Prices have risen rapidly over the last year, with inflation rising from the Bank of England’s target rate of 2.0% to 10.1% in the twelve months up to July 2022. This has largely been caused by the rising cost of energy, which is expected to continue to push inflation to the highest levels in a generation by the end of 2022.
Despite lower regional rates of inflation in London, high levels of inequality and higher cost of living in London means many low-income Londoners are highly vulnerable to increasing prices. This poses considerable risks to households across the capital, with huge increases in the cost of living threatening to wipe out household finances and leave many unable to afford the essentials.
This briefing note examines the scale of the crisis facing the London and the UK, and the disproportionate impact on low income households. It also explores a wider set of factors that affects people’s ability to cope with record price increases. It concludes with a series of recommendations for central and local government to address the challenges arising from the cost of living.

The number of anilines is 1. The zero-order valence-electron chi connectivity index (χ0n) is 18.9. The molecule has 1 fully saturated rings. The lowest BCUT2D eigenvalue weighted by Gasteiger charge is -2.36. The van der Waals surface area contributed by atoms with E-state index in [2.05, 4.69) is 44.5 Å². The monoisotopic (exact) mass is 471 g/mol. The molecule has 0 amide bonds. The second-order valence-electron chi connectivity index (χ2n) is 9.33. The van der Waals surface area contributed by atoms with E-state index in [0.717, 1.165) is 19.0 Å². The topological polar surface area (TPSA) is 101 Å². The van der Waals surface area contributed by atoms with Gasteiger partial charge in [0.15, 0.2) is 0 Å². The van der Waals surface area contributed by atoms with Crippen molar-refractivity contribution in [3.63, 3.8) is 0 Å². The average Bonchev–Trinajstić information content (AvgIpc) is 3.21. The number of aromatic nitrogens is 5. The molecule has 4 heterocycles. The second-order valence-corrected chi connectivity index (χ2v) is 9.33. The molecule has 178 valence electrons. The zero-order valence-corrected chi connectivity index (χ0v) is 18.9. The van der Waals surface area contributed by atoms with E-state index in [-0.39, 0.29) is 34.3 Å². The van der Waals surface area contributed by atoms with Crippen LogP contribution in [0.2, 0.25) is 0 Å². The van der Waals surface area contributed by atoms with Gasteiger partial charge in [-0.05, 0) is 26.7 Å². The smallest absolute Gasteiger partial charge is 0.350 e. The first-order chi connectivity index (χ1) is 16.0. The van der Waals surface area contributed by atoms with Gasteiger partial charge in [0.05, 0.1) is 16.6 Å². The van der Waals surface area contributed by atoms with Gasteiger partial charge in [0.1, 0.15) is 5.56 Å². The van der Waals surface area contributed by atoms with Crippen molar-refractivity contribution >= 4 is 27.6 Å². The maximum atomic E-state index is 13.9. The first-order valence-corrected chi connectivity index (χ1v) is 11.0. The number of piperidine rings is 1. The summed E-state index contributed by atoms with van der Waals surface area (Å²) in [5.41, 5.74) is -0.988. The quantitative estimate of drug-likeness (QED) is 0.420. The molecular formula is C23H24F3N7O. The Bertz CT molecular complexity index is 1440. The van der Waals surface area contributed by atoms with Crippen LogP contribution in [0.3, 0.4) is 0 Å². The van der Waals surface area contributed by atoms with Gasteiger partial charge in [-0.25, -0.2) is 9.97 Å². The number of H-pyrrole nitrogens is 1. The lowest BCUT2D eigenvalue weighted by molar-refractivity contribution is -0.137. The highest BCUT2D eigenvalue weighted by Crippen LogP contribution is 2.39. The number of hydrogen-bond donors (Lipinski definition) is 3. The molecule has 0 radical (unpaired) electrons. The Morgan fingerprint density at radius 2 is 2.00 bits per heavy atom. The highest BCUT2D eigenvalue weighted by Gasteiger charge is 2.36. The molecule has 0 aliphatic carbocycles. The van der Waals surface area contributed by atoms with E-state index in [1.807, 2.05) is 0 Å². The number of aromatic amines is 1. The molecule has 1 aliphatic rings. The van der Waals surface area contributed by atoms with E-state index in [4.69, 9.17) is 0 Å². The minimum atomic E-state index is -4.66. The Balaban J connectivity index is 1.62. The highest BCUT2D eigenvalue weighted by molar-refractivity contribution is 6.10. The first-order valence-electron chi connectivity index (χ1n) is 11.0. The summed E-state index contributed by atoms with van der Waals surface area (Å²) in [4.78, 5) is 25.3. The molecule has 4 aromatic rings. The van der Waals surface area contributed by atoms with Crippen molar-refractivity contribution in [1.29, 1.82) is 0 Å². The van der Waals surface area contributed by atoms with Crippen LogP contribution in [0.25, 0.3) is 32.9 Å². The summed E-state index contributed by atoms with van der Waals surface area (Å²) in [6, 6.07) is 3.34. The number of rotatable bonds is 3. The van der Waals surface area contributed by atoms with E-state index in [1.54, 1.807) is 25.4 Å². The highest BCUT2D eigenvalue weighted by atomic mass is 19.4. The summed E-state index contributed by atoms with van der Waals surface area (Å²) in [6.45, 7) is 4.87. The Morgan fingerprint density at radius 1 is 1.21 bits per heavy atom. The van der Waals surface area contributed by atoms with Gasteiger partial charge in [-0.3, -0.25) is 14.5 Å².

- Despite lower regional rates of inflation in London (reflecting different patterns of expenditure), many households in London will be among the worst hit by high inflation.
- Households in London face an additional bill of £7 billion in 2022-23 compared to 2021-22 from rising energy costs, increasing to £16 billion in 2023.
- With energy prices forecast to rise further, the poorest 20% of households in London face inflation rates that are 1.8 times higher than the richest 10% of households.
- Londoners’ non-discretionary spend will increase substantially, with the lowest income households in London required to spend more than 80% of their budgets on essentials, such as food, energy and housing.
- Low-paid Londoners are especially vulnerable to the price shock, with real wages for the lowest paid in London decreasing since the financial crisis, falling by 3% for the 10% lowest paid in London (compared to a 12% increase at UK level for the 10% lowest paid).
- The Government should urgently implement a national package of support to help with the increase in energy prices, targeting greatest help at low-income households. This should involve a mix of capping energy prices, cutting taxes and additional direct payments.
- The Government, Greater London Authority and London Boroughs should provide greater information and advice to improve access to available support, maximise benefit take-up and reduce energy usage.
- The Government, Greater London Authority and London Boroughs should invest in energy independence, microgeneration, and energy efficiency and promote energy efficiency.